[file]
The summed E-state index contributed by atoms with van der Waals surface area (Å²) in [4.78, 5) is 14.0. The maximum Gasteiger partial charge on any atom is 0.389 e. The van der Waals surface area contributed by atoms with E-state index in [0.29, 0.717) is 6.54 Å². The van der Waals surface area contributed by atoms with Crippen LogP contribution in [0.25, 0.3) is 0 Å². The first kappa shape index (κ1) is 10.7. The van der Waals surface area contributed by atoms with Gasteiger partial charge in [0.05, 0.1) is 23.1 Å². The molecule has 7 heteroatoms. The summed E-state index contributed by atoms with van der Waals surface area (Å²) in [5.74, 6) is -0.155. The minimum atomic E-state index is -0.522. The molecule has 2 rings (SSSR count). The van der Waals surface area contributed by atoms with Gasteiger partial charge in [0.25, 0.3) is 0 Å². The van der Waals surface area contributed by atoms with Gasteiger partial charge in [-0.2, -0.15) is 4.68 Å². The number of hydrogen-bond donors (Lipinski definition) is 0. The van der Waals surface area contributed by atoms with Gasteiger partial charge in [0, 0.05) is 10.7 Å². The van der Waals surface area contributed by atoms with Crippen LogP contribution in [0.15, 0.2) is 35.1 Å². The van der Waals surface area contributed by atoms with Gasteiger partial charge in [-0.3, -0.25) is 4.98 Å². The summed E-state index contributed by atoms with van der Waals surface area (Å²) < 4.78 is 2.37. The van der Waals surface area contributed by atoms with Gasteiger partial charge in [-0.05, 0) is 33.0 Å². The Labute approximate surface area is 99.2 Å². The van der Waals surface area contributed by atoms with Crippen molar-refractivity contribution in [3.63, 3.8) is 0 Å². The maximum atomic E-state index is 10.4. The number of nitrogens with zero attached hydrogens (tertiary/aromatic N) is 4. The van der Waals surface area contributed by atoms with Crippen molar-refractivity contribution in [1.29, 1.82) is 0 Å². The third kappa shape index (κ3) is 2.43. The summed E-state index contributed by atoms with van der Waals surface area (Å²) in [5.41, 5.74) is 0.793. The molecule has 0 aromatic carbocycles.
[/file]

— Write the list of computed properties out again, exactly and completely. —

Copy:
The summed E-state index contributed by atoms with van der Waals surface area (Å²) in [4.78, 5) is 14.0. The maximum Gasteiger partial charge on any atom is 0.389 e. The van der Waals surface area contributed by atoms with E-state index in [0.29, 0.717) is 6.54 Å². The van der Waals surface area contributed by atoms with Crippen LogP contribution in [0.25, 0.3) is 0 Å². The first kappa shape index (κ1) is 10.7. The van der Waals surface area contributed by atoms with Gasteiger partial charge in [0.05, 0.1) is 23.1 Å². The molecule has 7 heteroatoms. The summed E-state index contributed by atoms with van der Waals surface area (Å²) in [5.74, 6) is -0.155. The minimum atomic E-state index is -0.522. The molecule has 2 rings (SSSR count). The van der Waals surface area contributed by atoms with Gasteiger partial charge in [0.25, 0.3) is 0 Å². The van der Waals surface area contributed by atoms with Gasteiger partial charge in [-0.2, -0.15) is 4.68 Å². The number of hydrogen-bond donors (Lipinski definition) is 0. The van der Waals surface area contributed by atoms with Gasteiger partial charge in [0, 0.05) is 10.7 Å². The van der Waals surface area contributed by atoms with Crippen LogP contribution in [0.15, 0.2) is 35.1 Å². The van der Waals surface area contributed by atoms with Gasteiger partial charge in [-0.3, -0.25) is 4.98 Å². The summed E-state index contributed by atoms with van der Waals surface area (Å²) < 4.78 is 2.37. The van der Waals surface area contributed by atoms with Gasteiger partial charge in [-0.05, 0) is 33.0 Å². The Labute approximate surface area is 99.2 Å². The van der Waals surface area contributed by atoms with Crippen molar-refractivity contribution in [3.63, 3.8) is 0 Å². The maximum atomic E-state index is 10.4. The number of nitrogens with zero attached hydrogens (tertiary/aromatic N) is 4. The van der Waals surface area contributed by atoms with Crippen molar-refractivity contribution in [1.29, 1.82) is 0 Å². The third kappa shape index (κ3) is 2.43. The summed E-state index contributed by atoms with van der Waals surface area (Å²) in [5.41, 5.74) is 0.793. The molecule has 0 aromatic carbocycles.